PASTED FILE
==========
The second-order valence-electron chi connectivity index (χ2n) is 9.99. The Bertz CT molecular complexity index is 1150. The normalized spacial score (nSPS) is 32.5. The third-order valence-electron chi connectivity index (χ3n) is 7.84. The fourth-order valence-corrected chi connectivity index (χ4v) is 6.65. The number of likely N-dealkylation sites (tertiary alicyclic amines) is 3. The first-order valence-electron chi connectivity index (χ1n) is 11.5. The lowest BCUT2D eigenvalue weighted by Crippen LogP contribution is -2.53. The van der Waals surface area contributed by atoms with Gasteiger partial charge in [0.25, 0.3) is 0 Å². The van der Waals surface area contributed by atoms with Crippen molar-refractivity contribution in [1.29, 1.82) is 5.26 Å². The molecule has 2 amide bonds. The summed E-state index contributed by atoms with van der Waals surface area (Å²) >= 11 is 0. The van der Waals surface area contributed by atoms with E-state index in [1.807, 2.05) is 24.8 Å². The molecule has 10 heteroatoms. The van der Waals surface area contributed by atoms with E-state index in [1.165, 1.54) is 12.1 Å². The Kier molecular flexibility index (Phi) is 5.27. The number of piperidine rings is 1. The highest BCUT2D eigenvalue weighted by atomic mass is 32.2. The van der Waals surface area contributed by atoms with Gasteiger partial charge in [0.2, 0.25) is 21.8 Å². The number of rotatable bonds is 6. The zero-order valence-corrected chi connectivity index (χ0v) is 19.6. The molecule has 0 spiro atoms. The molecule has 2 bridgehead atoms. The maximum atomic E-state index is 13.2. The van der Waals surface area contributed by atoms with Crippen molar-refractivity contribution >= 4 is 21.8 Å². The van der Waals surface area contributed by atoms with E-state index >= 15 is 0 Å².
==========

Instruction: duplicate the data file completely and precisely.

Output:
The second-order valence-electron chi connectivity index (χ2n) is 9.99. The Bertz CT molecular complexity index is 1150. The normalized spacial score (nSPS) is 32.5. The third-order valence-electron chi connectivity index (χ3n) is 7.84. The fourth-order valence-corrected chi connectivity index (χ4v) is 6.65. The number of likely N-dealkylation sites (tertiary alicyclic amines) is 3. The first-order valence-electron chi connectivity index (χ1n) is 11.5. The lowest BCUT2D eigenvalue weighted by Crippen LogP contribution is -2.53. The van der Waals surface area contributed by atoms with Gasteiger partial charge in [0.25, 0.3) is 0 Å². The van der Waals surface area contributed by atoms with Crippen molar-refractivity contribution in [1.29, 1.82) is 5.26 Å². The molecule has 2 amide bonds. The summed E-state index contributed by atoms with van der Waals surface area (Å²) >= 11 is 0. The van der Waals surface area contributed by atoms with E-state index in [1.807, 2.05) is 24.8 Å². The molecule has 10 heteroatoms. The van der Waals surface area contributed by atoms with E-state index in [1.165, 1.54) is 12.1 Å². The Kier molecular flexibility index (Phi) is 5.27. The number of piperidine rings is 1. The highest BCUT2D eigenvalue weighted by atomic mass is 32.2. The van der Waals surface area contributed by atoms with Gasteiger partial charge in [0.2, 0.25) is 21.8 Å². The number of rotatable bonds is 6. The zero-order valence-corrected chi connectivity index (χ0v) is 19.6. The molecule has 0 spiro atoms. The molecule has 2 bridgehead atoms. The maximum atomic E-state index is 13.2. The van der Waals surface area contributed by atoms with Crippen molar-refractivity contribution >= 4 is 21.8 Å². The van der Waals surface area contributed by atoms with E-state index >= 15 is 0 Å².